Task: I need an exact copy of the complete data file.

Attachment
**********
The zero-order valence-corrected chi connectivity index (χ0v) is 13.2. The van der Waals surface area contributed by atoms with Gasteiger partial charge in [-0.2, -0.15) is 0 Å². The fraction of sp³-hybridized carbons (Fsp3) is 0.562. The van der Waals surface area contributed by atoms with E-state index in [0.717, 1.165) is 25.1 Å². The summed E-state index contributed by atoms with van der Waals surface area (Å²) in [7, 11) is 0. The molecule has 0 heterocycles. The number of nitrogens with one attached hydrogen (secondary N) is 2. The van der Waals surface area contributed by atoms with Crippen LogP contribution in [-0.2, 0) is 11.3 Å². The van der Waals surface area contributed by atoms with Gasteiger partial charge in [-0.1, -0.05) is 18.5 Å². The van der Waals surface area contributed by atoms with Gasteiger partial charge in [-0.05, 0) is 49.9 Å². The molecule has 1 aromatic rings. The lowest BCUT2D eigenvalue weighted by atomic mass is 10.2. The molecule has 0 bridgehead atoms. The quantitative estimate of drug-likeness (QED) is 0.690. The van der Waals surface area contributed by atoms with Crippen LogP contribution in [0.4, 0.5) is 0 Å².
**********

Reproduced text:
The zero-order valence-corrected chi connectivity index (χ0v) is 13.2. The van der Waals surface area contributed by atoms with Gasteiger partial charge in [-0.2, -0.15) is 0 Å². The fraction of sp³-hybridized carbons (Fsp3) is 0.562. The van der Waals surface area contributed by atoms with E-state index in [0.717, 1.165) is 25.1 Å². The summed E-state index contributed by atoms with van der Waals surface area (Å²) in [7, 11) is 0. The molecule has 0 heterocycles. The number of nitrogens with one attached hydrogen (secondary N) is 2. The van der Waals surface area contributed by atoms with Crippen LogP contribution in [-0.2, 0) is 11.3 Å². The van der Waals surface area contributed by atoms with Gasteiger partial charge in [-0.1, -0.05) is 18.5 Å². The van der Waals surface area contributed by atoms with Gasteiger partial charge in [-0.05, 0) is 49.9 Å². The molecule has 1 aromatic rings. The lowest BCUT2D eigenvalue weighted by atomic mass is 10.2. The molecule has 0 bridgehead atoms. The quantitative estimate of drug-likeness (QED) is 0.690. The van der Waals surface area contributed by atoms with Crippen LogP contribution in [0.4, 0.5) is 0 Å².